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Specialization, Speciation, and RadiationThe Evolutionary Biology of Herbivorous Insects$
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Kelley Tilmon

Print publication date: 2008

Print ISBN-13: 9780520251328

Published to California Scholarship Online: March 2012

DOI: 10.1525/california/9780520251328.001.0001

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PRINTED FROM CALIFORNIA SCHOLARSHIP ONLINE (www.california.universitypressscholarship.com). (c) Copyright University of California Press, 2021. All Rights Reserved. An individual user may print out a PDF of a single chapter of a monograph in CALSO for personal use.date: 25 September 2021

The Phylogenetic Dimension of Insect-Plant Interactions: A Review of Recent Evidence

The Phylogenetic Dimension of Insect-Plant Interactions: A Review of Recent Evidence

(p.240) Eighteen The Phylogenetic Dimension of Insect-Plant Interactions: A Review of Recent Evidence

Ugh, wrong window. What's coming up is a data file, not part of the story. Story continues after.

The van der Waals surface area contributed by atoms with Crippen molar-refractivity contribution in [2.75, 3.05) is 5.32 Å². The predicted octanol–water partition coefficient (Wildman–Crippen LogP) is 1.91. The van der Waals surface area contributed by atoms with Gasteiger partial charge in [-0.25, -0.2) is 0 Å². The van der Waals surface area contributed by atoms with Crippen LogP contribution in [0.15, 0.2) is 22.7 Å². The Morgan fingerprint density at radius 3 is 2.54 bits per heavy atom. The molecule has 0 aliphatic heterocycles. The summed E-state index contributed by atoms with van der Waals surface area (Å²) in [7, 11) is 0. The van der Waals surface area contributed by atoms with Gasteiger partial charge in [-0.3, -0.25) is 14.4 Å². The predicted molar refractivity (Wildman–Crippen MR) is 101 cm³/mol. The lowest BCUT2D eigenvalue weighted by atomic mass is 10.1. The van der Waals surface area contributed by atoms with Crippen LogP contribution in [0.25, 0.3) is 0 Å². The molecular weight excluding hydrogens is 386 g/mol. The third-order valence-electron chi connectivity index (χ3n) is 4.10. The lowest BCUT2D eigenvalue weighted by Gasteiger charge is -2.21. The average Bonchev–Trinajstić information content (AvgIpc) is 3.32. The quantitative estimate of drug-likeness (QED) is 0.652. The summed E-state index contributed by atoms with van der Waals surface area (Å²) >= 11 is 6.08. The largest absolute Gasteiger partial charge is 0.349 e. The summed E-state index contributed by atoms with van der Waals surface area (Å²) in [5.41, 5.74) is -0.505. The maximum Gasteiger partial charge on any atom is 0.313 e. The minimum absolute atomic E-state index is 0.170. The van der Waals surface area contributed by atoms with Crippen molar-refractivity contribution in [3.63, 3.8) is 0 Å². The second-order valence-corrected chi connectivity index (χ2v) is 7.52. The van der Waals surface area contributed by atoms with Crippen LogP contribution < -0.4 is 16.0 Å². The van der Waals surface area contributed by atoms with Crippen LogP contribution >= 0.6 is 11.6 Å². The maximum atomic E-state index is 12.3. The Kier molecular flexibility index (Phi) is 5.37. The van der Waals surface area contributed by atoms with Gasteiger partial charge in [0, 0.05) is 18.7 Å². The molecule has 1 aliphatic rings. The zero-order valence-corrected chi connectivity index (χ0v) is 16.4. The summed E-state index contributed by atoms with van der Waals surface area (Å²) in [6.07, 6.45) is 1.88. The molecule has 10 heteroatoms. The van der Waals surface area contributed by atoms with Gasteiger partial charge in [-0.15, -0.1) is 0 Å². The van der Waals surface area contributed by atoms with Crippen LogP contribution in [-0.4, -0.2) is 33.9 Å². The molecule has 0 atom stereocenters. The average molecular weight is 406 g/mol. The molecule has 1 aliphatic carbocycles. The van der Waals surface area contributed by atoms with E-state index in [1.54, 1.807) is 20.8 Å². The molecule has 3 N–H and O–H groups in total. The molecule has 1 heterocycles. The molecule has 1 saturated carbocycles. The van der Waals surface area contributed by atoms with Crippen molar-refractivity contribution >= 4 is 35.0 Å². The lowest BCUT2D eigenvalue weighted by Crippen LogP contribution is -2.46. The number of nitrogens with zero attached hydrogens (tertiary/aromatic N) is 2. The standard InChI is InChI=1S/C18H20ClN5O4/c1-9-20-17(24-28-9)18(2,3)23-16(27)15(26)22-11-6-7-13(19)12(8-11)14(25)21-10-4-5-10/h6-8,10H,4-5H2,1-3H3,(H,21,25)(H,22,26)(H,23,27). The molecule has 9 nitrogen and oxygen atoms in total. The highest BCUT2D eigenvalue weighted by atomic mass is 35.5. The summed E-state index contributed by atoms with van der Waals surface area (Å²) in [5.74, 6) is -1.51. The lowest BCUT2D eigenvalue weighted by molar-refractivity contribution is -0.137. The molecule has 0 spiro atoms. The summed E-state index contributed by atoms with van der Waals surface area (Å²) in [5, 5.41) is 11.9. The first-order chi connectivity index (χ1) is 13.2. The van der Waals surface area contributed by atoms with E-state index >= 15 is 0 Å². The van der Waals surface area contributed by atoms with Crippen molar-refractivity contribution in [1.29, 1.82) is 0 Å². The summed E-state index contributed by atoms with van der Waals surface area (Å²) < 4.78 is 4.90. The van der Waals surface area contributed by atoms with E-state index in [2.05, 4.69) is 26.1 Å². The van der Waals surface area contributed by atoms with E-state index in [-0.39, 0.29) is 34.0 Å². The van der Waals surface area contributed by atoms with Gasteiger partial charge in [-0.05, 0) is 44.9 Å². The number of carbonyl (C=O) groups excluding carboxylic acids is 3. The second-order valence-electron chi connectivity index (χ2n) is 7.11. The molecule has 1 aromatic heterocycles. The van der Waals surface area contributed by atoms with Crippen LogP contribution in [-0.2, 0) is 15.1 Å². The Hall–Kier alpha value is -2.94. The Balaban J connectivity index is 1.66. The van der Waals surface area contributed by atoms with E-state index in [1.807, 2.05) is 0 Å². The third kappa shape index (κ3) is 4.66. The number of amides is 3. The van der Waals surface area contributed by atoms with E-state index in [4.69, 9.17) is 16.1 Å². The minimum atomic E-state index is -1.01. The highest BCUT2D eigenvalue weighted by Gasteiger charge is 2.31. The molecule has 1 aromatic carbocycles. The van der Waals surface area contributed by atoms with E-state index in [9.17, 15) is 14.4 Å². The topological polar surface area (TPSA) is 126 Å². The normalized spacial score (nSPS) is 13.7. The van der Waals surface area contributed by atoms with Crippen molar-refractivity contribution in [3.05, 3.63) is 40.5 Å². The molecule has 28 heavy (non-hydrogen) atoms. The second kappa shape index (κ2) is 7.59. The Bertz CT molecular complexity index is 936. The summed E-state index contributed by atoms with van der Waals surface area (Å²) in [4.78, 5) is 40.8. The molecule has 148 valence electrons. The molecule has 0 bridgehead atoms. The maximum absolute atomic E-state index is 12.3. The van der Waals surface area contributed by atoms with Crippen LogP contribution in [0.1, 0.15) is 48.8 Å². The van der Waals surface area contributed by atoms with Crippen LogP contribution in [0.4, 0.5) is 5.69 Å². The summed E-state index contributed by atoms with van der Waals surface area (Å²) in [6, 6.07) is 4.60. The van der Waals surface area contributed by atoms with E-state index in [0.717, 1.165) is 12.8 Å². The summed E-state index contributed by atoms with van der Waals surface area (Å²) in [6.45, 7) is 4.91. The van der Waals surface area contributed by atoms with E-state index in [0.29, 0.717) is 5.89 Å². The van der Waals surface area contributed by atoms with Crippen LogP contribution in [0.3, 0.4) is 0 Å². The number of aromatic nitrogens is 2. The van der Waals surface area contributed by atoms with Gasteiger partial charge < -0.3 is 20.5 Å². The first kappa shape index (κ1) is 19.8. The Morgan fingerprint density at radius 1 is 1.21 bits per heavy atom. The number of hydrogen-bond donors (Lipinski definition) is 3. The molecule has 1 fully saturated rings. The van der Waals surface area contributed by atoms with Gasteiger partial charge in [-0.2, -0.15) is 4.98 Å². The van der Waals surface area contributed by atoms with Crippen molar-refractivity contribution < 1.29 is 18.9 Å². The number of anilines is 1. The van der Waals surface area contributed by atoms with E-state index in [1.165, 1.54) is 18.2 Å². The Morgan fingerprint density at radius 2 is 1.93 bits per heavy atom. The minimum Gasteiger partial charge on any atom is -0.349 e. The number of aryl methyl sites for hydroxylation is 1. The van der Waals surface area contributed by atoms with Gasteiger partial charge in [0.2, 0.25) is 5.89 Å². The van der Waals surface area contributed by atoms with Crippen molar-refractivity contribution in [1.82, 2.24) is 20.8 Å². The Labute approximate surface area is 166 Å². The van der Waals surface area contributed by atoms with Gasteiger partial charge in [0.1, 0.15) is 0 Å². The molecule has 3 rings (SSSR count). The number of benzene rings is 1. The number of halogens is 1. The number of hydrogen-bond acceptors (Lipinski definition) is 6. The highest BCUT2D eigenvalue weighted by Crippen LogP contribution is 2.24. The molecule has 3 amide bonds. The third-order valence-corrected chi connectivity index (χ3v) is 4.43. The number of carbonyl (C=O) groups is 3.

Specialization, Speciation, and Radiation

Isaac S. Winkler

Charles Mitter

University of California Press

Since the early 1990s, spurred in part by the increasing accessibility of molecular systematics, there has been a happy profusion of phylogenetic studies of interacting insect and plant lineages. The results so far have reinforced skepticism about the ubiquity of the particular macroevolutionary scenario envisioned by Ehrlich and Raven, now commonly termed “escape and radiation” coevolution. This chapter examines some of the postulates about phylogenetic history derivable from Ehrlich and Raven's essay, and evaluates their utility for explaining the structure of contemporary insect–plant interactions. It reviews recent evidence on the phylogeny of insect–plant interactions, focusing chiefly on among-species differences in larval host-plant use by herbivorous insect lineages. The chapter also discusses the conservatism of host-plant use; parallelism, reversal, and genetic constraints on host shift; conservatism, host shifts, and speciation; phylogenesis of host range; signatures of long-term history in extant insect–plant interactions; and diversification of phytophagous insects.

Keywords:   escape and radiation, coevolution, insect–plant interactions, phylogeny, host-plant use, conservatism, host shifts, speciation, diversification, phytophagous insects

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